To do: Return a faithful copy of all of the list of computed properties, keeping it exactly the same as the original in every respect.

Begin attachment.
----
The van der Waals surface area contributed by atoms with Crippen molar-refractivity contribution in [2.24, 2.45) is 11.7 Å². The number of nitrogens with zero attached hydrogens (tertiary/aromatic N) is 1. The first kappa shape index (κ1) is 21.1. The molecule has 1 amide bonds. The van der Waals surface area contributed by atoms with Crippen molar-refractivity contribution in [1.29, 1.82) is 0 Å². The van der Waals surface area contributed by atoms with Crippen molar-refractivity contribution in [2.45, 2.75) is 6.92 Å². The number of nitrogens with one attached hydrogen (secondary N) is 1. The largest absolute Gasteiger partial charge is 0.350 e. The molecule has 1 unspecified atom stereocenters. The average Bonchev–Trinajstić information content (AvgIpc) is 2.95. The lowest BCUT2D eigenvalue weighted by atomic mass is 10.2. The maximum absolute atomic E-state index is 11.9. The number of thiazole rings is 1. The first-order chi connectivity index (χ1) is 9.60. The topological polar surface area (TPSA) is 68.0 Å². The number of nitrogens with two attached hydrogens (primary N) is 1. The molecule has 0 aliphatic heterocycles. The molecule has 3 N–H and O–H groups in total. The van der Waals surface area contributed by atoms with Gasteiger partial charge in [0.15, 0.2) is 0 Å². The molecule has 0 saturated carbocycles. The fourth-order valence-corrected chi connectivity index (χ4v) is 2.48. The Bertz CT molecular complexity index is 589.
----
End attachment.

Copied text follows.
The van der Waals surface area contributed by atoms with Crippen molar-refractivity contribution in [2.24, 2.45) is 11.7 Å². The number of nitrogens with zero attached hydrogens (tertiary/aromatic N) is 1. The first kappa shape index (κ1) is 21.1. The molecule has 1 amide bonds. The van der Waals surface area contributed by atoms with Crippen molar-refractivity contribution in [1.29, 1.82) is 0 Å². The van der Waals surface area contributed by atoms with Crippen molar-refractivity contribution in [2.45, 2.75) is 6.92 Å². The number of nitrogens with one attached hydrogen (secondary N) is 1. The largest absolute Gasteiger partial charge is 0.350 e. The molecule has 1 unspecified atom stereocenters. The average Bonchev–Trinajstić information content (AvgIpc) is 2.95. The lowest BCUT2D eigenvalue weighted by atomic mass is 10.2. The maximum absolute atomic E-state index is 11.9. The number of thiazole rings is 1. The first-order chi connectivity index (χ1) is 9.60. The topological polar surface area (TPSA) is 68.0 Å². The number of nitrogens with two attached hydrogens (primary N) is 1. The molecule has 0 aliphatic heterocycles. The molecule has 3 N–H and O–H groups in total. The van der Waals surface area contributed by atoms with Gasteiger partial charge in [0.15, 0.2) is 0 Å². The molecule has 0 saturated carbocycles. The fourth-order valence-corrected chi connectivity index (χ4v) is 2.48. The Bertz CT molecular complexity index is 589.